Northern Ireland

Protest and riot policing costs PSNI over £3m a month

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Media captionThe bill includes £300,000 a week to police a loyalist protest in north Belfast every night since 12 July

More than £28m has been spent policing contentious parades and protests in Northern Ireland since December.

The bill includes £300,000 a week to police a loyalist protest in north Belfast every night since an Orange Order parade was stopped on 12 July.

Violence erupted then as police were attacked after they stopped marchers walking on a stretch of road separating loyalist and nationalist communities.

The bill for what police call "abnormal policing" has been over £3m a month.

The PSNI said it has to deploy large scale resources every night as a precaution, in case loyalists try to walk along the stretch of road past Ardoyne shops or in case rival factions clash.

About 200 people protested on the streets at Twaddell Avenue on Tuesday night, just across the road from the shops.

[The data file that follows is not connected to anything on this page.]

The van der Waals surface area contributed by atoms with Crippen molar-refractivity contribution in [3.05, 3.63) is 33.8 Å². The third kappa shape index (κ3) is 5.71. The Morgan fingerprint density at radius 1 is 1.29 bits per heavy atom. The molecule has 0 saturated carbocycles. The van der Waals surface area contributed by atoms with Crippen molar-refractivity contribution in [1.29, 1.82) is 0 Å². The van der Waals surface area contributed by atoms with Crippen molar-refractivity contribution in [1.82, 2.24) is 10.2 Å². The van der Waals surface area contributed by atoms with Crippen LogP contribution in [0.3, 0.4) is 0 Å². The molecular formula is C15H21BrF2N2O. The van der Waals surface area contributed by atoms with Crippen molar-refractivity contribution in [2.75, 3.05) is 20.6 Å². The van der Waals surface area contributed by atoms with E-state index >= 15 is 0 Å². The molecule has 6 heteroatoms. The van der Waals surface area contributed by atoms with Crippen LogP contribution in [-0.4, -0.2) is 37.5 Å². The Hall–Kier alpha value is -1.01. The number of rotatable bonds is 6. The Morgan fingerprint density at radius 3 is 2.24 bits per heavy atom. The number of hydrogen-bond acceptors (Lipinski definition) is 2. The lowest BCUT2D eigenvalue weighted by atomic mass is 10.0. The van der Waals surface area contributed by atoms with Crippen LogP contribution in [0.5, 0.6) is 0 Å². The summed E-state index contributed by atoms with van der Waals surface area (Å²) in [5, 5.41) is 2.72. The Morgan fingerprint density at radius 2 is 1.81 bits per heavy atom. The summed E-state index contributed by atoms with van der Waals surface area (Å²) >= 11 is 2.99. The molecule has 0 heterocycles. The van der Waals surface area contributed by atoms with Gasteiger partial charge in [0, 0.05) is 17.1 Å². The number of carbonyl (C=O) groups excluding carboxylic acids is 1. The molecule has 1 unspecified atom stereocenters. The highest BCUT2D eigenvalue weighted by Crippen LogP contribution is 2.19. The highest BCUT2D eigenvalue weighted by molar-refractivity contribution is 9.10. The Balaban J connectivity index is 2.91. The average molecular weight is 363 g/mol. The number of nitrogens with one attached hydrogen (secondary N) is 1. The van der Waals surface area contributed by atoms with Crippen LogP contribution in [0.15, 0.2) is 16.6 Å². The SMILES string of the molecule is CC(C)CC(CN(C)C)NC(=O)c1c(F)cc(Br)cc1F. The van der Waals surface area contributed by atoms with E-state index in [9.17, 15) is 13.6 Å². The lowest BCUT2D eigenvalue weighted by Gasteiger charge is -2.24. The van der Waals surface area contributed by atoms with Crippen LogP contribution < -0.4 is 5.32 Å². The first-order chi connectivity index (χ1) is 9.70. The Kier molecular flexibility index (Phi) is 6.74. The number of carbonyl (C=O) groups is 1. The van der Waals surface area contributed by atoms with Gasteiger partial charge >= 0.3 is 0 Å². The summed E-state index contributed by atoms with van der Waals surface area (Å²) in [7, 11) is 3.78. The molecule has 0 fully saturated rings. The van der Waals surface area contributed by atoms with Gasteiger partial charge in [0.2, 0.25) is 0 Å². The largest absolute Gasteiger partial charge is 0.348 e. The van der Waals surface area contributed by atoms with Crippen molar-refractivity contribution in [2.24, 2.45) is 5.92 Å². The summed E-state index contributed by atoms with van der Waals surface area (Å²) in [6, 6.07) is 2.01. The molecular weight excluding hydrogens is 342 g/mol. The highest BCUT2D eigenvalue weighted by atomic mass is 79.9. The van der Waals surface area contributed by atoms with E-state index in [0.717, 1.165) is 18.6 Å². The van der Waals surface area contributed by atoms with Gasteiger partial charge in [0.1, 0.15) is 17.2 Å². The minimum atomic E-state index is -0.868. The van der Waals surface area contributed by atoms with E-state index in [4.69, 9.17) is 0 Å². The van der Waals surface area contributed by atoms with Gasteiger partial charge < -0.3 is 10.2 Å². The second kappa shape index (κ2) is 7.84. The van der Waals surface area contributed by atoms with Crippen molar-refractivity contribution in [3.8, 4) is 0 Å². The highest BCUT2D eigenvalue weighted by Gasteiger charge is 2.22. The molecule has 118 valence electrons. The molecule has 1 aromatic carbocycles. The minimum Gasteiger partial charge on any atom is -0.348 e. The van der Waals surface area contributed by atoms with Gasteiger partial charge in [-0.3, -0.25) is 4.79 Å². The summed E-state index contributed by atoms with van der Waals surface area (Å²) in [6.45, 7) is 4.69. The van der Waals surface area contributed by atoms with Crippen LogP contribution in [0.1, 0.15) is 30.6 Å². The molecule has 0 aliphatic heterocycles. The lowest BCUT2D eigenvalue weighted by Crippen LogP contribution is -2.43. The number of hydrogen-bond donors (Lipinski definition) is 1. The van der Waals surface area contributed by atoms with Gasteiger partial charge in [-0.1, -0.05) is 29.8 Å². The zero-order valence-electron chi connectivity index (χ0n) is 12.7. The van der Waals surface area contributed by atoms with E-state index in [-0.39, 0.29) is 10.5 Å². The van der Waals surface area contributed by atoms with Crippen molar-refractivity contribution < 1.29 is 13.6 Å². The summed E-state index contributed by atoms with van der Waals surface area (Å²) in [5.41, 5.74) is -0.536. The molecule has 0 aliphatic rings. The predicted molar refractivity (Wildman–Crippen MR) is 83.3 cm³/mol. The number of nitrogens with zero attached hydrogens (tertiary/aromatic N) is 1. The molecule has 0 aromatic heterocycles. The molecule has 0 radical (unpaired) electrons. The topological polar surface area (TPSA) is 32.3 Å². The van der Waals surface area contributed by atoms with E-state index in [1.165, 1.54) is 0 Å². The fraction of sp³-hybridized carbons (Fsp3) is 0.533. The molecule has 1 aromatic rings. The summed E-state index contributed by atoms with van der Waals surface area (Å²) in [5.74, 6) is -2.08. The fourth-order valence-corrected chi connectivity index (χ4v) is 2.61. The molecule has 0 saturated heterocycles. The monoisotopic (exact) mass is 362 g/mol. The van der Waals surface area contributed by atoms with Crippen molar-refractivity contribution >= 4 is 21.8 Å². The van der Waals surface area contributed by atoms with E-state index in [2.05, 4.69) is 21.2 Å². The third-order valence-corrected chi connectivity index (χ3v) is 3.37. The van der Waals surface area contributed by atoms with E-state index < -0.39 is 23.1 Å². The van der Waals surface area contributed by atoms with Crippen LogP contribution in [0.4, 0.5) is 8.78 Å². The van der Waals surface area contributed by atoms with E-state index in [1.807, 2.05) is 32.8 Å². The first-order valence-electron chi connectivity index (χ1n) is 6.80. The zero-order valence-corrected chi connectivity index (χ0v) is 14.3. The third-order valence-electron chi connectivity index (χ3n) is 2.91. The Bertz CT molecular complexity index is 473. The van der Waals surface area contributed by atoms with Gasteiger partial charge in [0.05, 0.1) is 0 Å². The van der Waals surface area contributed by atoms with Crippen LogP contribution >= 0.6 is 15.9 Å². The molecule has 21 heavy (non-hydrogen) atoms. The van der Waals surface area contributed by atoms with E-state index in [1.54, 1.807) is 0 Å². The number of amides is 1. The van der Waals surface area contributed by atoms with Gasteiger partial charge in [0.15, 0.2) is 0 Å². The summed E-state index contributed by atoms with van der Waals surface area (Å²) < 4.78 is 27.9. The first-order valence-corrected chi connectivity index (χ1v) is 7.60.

There has also been a large policing operation in the area because of the protests.

In addition to the usual number of neighbourhood officers, the PSNI has deployed 25 specialist public order units, which is about 150 officers every night.

The PSNI have said the cost is not just financial.

Half of the additional officers deployed are part of what are called Level Two units, they are officers taken off their normal duties, like investigating crime.

Earlier this year, senior police officers, politicians and community representatives went to Cardiff for two days of talks and afterwards announced an agreement they said could reduce the potential for violence on the streets.

The group met again in Belfast on Wednesday to discuss what has happened since and how the police have responded.

The spiralling cost of policing parades and protests, and the impact it is having on PSNI resources, will be discussed when the chief constable meets the policing board on Thursday.

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